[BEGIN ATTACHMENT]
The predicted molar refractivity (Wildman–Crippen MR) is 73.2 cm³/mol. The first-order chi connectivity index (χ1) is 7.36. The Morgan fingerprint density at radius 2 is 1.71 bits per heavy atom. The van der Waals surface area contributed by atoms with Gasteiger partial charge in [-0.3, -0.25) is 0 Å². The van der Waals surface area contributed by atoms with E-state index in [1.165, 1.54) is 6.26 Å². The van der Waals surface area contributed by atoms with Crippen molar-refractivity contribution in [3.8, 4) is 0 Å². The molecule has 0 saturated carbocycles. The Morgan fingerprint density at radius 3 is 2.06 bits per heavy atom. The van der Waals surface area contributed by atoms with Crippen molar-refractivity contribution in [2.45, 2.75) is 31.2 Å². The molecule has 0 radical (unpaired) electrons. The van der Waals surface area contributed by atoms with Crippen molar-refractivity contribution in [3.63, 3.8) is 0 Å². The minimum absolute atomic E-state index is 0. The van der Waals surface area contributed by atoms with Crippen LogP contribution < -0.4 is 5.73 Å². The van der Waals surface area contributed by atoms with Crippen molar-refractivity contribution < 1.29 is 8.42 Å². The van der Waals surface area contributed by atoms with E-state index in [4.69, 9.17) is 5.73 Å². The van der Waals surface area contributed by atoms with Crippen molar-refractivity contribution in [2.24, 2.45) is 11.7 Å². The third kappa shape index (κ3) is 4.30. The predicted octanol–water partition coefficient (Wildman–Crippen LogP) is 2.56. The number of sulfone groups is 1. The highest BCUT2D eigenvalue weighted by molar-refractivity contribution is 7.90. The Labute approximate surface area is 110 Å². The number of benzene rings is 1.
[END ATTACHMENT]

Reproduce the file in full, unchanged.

The predicted molar refractivity (Wildman–Crippen MR) is 73.2 cm³/mol. The first-order chi connectivity index (χ1) is 7.36. The Morgan fingerprint density at radius 2 is 1.71 bits per heavy atom. The van der Waals surface area contributed by atoms with Gasteiger partial charge in [-0.3, -0.25) is 0 Å². The van der Waals surface area contributed by atoms with E-state index in [1.165, 1.54) is 6.26 Å². The van der Waals surface area contributed by atoms with Crippen molar-refractivity contribution in [3.8, 4) is 0 Å². The molecule has 0 saturated carbocycles. The Morgan fingerprint density at radius 3 is 2.06 bits per heavy atom. The van der Waals surface area contributed by atoms with Crippen molar-refractivity contribution in [2.45, 2.75) is 31.2 Å². The molecule has 0 radical (unpaired) electrons. The van der Waals surface area contributed by atoms with Crippen molar-refractivity contribution in [3.63, 3.8) is 0 Å². The minimum absolute atomic E-state index is 0. The van der Waals surface area contributed by atoms with Crippen LogP contribution < -0.4 is 5.73 Å². The van der Waals surface area contributed by atoms with Crippen molar-refractivity contribution < 1.29 is 8.42 Å². The van der Waals surface area contributed by atoms with E-state index in [4.69, 9.17) is 5.73 Å². The van der Waals surface area contributed by atoms with Crippen molar-refractivity contribution in [2.24, 2.45) is 11.7 Å². The third kappa shape index (κ3) is 4.30. The predicted octanol–water partition coefficient (Wildman–Crippen LogP) is 2.56. The number of sulfone groups is 1. The highest BCUT2D eigenvalue weighted by molar-refractivity contribution is 7.90. The Labute approximate surface area is 110 Å². The number of benzene rings is 1.